Privacy, Honesty, and the Public’s Need to Know in Presidential Medicine


Arthur Caplan

Publish date

Tag(s): Legacy post
Topic(s): Clinical Ethics Politics Privacy

by Mack Lipkin MD & Arthur Caplan, Ph.D.

The President’s doctor recently chose to triangulate himself in an ethical/policy crossfire between his patient’s right to privacy, Medicine’s professional standards requiring honesty, and the public’s need to know whether and to what extent the President’s ability to fulfill his essential duties was compromised. Caught in the crossfire were his and the White House’s credibility, the public’s sense of stability in our leadership, and national security. 

Every patient, President or paralegal, has an absolute right to privacy. This right, intrinsic to medical ethics from the Hippocratic Oath to the current AMA Principles of Medical Ethics (“A physician shall…safeguard patient confidences within the constraints of the law.”), is a medical necessity. Without it, patients would fear to tell their doctors the whole story. The right is reified in our national privacy law HIPAA. However, the law is dysfunctional: Only caregivers and payers can know patient information, frustrating many a parent and spouse.

Should the right to privacy be absolute? In the law, it is only absolute—once a doctor compromises it by cherry picking and revealing anything outside the wall of confidentiality, they are in deep trouble, national security notwithstanding. Trump apparently had his doctors sign non-disclosure agreements.  He need not have bothered.  The law and ethics demanding privacy are firmly on his side.  Should we bore a hole in the wall of privacy for Presidents?  More on that to follow.

In medicine, of course any patient has a right to decide whom to tell what. But can you direct your physician to lie or deceive, or give a direct order to a military physician as commander in chief to fudge the facts, Yes, the patient can do and try anything, by the ethical principle of autonomy. But must the doctor comply? Herein lies a conflict.

By medical necessity again, physicians must be honest.  They cannot safely or efficiently operate our complex systems of care if the links in the chains of diagnosis and treatment are corroded. If a doctor says she did an examination and it was negative, we require, with life or death stakes sometimes, confidence in that report. Thus, while doctors tolerate most human frailties in their colleagues and trainees, lying is intolerable. 

Honesty is also a high professional standard, vis-a-vis the AMA Principle of Medical Ethics: “A physician shall uphold the standards of professionalism, be honest in all professional interactions, and strive to report physicians … engaging in fraud or deception…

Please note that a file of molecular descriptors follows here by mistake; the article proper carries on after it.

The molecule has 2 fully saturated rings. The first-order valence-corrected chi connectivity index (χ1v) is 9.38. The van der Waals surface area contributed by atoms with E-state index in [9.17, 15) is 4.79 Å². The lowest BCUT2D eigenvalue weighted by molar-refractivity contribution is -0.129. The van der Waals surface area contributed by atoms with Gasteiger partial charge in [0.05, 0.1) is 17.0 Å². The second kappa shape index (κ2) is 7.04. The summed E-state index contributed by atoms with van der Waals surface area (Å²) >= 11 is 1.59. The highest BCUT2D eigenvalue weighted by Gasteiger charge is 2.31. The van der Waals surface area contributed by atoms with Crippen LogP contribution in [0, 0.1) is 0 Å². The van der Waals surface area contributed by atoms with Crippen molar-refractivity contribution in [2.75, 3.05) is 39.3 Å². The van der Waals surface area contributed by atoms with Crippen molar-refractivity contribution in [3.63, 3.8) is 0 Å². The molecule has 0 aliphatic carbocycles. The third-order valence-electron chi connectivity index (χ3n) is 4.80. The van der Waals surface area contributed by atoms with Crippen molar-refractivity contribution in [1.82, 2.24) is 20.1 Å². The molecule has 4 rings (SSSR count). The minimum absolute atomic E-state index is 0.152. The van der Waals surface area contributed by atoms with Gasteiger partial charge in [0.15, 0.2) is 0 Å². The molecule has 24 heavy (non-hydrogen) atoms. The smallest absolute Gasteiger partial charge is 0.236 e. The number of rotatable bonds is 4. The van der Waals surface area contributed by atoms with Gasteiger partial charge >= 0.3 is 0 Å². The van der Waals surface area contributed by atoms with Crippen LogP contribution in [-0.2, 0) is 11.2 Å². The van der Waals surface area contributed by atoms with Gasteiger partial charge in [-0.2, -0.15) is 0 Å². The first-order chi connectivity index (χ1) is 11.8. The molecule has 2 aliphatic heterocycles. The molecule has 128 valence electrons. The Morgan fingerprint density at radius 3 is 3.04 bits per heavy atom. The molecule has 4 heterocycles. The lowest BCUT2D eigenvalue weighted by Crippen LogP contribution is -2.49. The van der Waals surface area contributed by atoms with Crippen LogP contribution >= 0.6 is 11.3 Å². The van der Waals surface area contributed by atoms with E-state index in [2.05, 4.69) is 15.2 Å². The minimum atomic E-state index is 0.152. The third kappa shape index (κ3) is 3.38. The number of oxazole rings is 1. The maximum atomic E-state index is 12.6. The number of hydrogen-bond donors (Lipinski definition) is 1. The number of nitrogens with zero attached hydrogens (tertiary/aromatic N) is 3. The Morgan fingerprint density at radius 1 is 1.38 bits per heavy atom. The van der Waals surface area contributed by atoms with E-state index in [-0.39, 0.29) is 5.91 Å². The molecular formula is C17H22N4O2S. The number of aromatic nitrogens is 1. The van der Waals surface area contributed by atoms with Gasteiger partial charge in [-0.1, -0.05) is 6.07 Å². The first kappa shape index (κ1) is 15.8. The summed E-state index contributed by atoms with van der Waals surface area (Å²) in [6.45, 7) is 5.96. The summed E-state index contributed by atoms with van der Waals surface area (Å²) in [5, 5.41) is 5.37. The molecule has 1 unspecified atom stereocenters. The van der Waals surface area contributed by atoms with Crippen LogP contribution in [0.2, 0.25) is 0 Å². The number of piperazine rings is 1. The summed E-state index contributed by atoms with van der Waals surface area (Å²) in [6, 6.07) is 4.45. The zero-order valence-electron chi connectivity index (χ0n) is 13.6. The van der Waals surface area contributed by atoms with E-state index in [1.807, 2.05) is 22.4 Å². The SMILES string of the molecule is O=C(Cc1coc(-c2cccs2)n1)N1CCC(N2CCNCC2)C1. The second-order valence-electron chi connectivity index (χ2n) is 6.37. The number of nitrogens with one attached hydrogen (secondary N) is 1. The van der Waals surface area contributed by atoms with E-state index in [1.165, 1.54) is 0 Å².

Art by Craig Klugman

But in the real world, situations are messy, tangled, rife with ambiguity. As we tell our students, residents, and fellows when they ask for advice before a high stakes interview, be completely honest but not completely candid. It is ethical to withhold details of a patient’s care, but not okay to lie, deceive, or mislead about it.

We believe that while privacy is a core value, lying is not. Violations of medicine’s standard of honesty should have repercussions. Thus, we call on the AMA to create a timely, expert, non-partisan process to adjudicate high stakes violations with punishment to include formal censure and threat to license.

Back to the President and privacy.  In the Walter Reed news conferences, facts like use of oxygen, imaging (x-ray, CT) findings and oxygen saturation levels were evidently lied about or evaded by omission or commission. But so what? What does the public need to know? 

The public needs credible assurance that the nation is safe and secure.  Can anyone expect this medical team serving this President to provide an expert, objective assessment of function and compromise which national wellbeing and security require? Obviously not. So, we call on Congress to create an independent, expert, non-partisan body to assess fully a President’s abilities to perform their duties and the conditions under which such an assessment is mandatory.  Privacy must yield when a President seems or is ill or impaired.  Doctors can’t lie to the nation, ever.  Presidents, unlike you and me, can’t expect complete privacy when the nation and world depend on their health.

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